Sunday, December 19, 2010

Personality Disorder: Understanding Dimensionality

The story so far: The DSM-5, due out in 2013, will be the same old book in new covers. The exception is personality disorders, which gets a major overhaul. Not coincidentally, this is the one realm of mental illness where big pharma is conspicuously absent.

My last two blog pieces - Decisions, Decisions, and Bringing Order - looked at the changes on the “categorical” side of personality disorders. Five out of ten of the present disorders will get the boot, while the five left standing (antisocial/psychopathy, avoidant, borderline, obsessive-compulsive, and schizotypy) receive further clarification. The weakness with categories is inevitable overlap, but rather then pretending this doesn’t exist, the DSM-5 openly adopts interchangeable parts, with six “trait domains” (negative emotionality, introversion, antagonism, disinhibition, compulsivity, and schizotypy) further subdivided into “facets.”

Thus, the new borderline “type” (which replaces the term “disorder”) is loaded with six negative emotionality trait domains and two antagonism domains, while the new antisocial/psychopathy type is heavy on antagonism (six in all) and light on negative emotionality (zero, in fact). The two borderline antagonism facets (hostility and aggression) reappear word-for-word in antipsychocial/psychotic.

Kind of like IKEA. The parts may be the same, but each piece of furniture - one hopes - is very different. So what would happen if we were to dispose of the concept of furniture altogether? Funny you asked.

Enter the “dimensional” model. The same bits and pieces are there - namely the general trait domains of negative emotionality, introversion, antagonism, disinhibition, compulsivity, and schizotypy, plus the more specific facets - but instead of looking for labels, we are looking for shadings. Instead of asking “Which one?” (as in borderline or antisocial) we are asking “How many?” and “How much?”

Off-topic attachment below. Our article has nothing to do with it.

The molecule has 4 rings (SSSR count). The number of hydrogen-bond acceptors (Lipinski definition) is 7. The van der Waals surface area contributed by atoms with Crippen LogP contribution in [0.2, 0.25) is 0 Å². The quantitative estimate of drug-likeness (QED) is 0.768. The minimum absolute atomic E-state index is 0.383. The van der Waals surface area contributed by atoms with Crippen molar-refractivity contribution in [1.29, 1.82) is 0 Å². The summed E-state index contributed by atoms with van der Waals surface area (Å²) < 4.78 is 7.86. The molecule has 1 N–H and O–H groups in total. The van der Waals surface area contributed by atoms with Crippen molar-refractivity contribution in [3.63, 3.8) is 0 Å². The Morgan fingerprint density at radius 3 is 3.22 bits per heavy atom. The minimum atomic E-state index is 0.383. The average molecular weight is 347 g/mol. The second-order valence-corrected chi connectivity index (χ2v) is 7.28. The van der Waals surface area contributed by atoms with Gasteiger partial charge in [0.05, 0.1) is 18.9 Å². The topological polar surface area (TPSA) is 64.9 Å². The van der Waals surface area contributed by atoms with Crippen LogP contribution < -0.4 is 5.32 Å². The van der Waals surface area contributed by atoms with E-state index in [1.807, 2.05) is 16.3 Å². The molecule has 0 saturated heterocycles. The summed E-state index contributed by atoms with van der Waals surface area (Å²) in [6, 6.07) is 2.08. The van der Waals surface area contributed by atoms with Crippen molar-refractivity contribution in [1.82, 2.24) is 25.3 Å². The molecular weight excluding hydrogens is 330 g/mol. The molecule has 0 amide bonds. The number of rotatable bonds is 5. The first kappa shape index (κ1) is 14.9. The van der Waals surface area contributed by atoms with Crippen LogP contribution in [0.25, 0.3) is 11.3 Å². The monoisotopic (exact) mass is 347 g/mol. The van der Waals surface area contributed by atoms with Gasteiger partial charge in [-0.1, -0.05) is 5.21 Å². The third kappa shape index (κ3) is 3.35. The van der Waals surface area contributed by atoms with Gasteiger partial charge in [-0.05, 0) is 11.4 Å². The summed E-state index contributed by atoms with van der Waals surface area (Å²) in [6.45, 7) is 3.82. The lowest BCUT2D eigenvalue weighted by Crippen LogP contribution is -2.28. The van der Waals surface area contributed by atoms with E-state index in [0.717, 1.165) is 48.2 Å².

The DSM-5 trait domains are derivative of, and roughly correspond to, the traits in the five-factor model (FFM), already in wide use in clinical practice. The FFM tests for “openness to experience”, “conscientiousness”, “extraversion”, “agreeableness”, and “neuroticism” (OCEAN).

A quick scan, however, reveals that the FFM and DSM-5 investigate essentially the same phenomenon from entirely different viewpoints (“extraversion” vs “introversion”, “agreeableness” vs “antagonism”, “conscientiousness” vs “disinhibition” and “compulsivity”). Whereas the FFM looks at our potential, the DSM looks at what is holding us back.

A good illustration of this is the FFM’s “openness to experience” trait, which has no apparent correspondence in the DSM-5. The opposite to openness to experience is stuck in the mud, which you can hardly associate with any kind of mental disorder. In this context, stuck in the mud is simply less desirable than being creative and intellectually adventurous.

Now let’s examine the one DSM-5 trait with no seeming FFM counterpart. “Schizotypy” broadly describes strange thinking and behavior. Its opposite? May I suggest stuck in the mud? In other words, in a DSM setting, stuck in the mud comes across as a desirable trait. Certainly, no one calls 911 to complain about their boring wife or husband.

The DSM-5 calls for clinicians to rate all 37 facets which make up the six domains on a four-point scale, which invites the instant criticism of clinical unwieldiness. According to Allen Frances, who chaired the DSM-IV, blogging on Psychology Today:

Unfortunately, the reach of DSM-5 far, far exceeds its grasp. Only by going to the website yourself and reviewing the DSM-5 dimensional suggestions can you get a feel for just how remarkably ad hoc, idiosyncratic, and cumbersome they are. I have discussed the suggestions for dimensional personality disorder ratings with a number of experts (and this is also my area) and none of us could decipher the proposal, much less conceive of its ever being workable. One described it as an example of "too many research cooks spoiling a clinical broth".

Dr Frances’ criticism may well be valid, but it also can be interpreted as an egregious case of DSM-worthy “lazy clinician syndrome.” We see this every day in doctors who profess to be far too busy to monitor their patients for weight and blood sugar levels and other red flags when prescribing meds with notoriously high metabolic risks, not to mention other high crimes and misdemeanors.

Personality is fiendishly time-consuming and complex. Clinicians want it quick and simple. But what about our interests?

Much more to come ...

Previous Pieces

Taking It Personally: The DSM-5 and the Narcissism Controversy

Let's Play Spot the Personality Disorder 

Why is Spotting the Personality Disorder So Damned Hard? 

Personality Disorders: Decisions, Decisions ...

Bringing Order to Personality Disorder


Moira said...

"Certainly, no one calls 911 to complain about their boring wife or husband."

Thanks for the suggestion, John!

I wouldn't have the guts to trouble the rescue workers about how boring a wife I am, but I'd love to read what you wrote pretending I had made the emergency call.

John McManamy said...

Hey, Moira. 911 call:

You: Help! My husband is watching TV!

911: Calm down, M'am. What show?

You: Not sure. Something on C-SPAN.

911: Two SWAT teams are on the way.